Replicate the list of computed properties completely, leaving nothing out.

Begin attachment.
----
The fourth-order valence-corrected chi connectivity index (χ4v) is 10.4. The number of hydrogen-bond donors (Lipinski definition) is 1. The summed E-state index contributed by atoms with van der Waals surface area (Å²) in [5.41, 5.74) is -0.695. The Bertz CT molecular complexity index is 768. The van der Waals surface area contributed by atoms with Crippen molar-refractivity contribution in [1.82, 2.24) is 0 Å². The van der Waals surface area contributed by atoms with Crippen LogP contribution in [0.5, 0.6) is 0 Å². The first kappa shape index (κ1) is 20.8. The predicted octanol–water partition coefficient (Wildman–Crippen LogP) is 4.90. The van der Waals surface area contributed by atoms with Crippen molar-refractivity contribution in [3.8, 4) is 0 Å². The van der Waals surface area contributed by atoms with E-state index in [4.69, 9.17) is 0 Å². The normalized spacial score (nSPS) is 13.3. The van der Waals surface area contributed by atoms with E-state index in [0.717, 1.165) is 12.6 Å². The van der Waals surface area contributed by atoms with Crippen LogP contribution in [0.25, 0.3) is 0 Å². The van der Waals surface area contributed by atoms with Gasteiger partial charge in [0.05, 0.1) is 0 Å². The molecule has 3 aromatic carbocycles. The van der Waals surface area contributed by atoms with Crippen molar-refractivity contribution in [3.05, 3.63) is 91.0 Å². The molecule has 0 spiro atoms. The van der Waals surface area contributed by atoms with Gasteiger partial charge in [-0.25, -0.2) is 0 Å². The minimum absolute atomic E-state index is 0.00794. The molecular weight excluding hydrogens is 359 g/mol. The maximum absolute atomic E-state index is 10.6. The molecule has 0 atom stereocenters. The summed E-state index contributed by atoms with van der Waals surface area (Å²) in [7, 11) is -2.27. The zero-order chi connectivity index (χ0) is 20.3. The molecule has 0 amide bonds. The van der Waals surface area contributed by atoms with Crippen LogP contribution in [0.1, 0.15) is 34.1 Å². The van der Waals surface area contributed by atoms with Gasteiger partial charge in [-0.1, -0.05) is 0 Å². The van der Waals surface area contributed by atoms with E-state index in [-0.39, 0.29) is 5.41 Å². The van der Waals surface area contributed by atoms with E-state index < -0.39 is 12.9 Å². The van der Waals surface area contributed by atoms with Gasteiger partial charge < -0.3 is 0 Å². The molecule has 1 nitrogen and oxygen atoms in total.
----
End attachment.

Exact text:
The fourth-order valence-corrected chi connectivity index (χ4v) is 10.4. The number of hydrogen-bond donors (Lipinski definition) is 1. The summed E-state index contributed by atoms with van der Waals surface area (Å²) in [5.41, 5.74) is -0.695. The Bertz CT molecular complexity index is 768. The van der Waals surface area contributed by atoms with Crippen molar-refractivity contribution in [1.82, 2.24) is 0 Å². The van der Waals surface area contributed by atoms with Crippen LogP contribution in [0.5, 0.6) is 0 Å². The first kappa shape index (κ1) is 20.8. The predicted octanol–water partition coefficient (Wildman–Crippen LogP) is 4.90. The van der Waals surface area contributed by atoms with Crippen molar-refractivity contribution in [3.8, 4) is 0 Å². The van der Waals surface area contributed by atoms with E-state index in [4.69, 9.17) is 0 Å². The normalized spacial score (nSPS) is 13.3. The van der Waals surface area contributed by atoms with E-state index in [0.717, 1.165) is 12.6 Å². The van der Waals surface area contributed by atoms with Crippen LogP contribution in [0.25, 0.3) is 0 Å². The van der Waals surface area contributed by atoms with Gasteiger partial charge in [0.05, 0.1) is 0 Å². The molecule has 3 aromatic carbocycles. The van der Waals surface area contributed by atoms with Crippen molar-refractivity contribution in [3.05, 3.63) is 91.0 Å². The molecule has 0 spiro atoms. The van der Waals surface area contributed by atoms with Gasteiger partial charge in [-0.25, -0.2) is 0 Å². The minimum absolute atomic E-state index is 0.00794. The molecular weight excluding hydrogens is 359 g/mol. The maximum absolute atomic E-state index is 10.6. The molecule has 0 atom stereocenters. The summed E-state index contributed by atoms with van der Waals surface area (Å²) in [7, 11) is -2.27. The zero-order chi connectivity index (χ0) is 20.3. The molecule has 0 amide bonds. The van der Waals surface area contributed by atoms with Crippen LogP contribution in [0.1, 0.15) is 34.1 Å². The van der Waals surface area contributed by atoms with Gasteiger partial charge in [-0.1, -0.05) is 0 Å². The van der Waals surface area contributed by atoms with E-state index in [-0.39, 0.29) is 5.41 Å². The van der Waals surface area contributed by atoms with E-state index < -0.39 is 12.9 Å². The van der Waals surface area contributed by atoms with Gasteiger partial charge < -0.3 is 0 Å². The molecule has 1 nitrogen and oxygen atoms in total.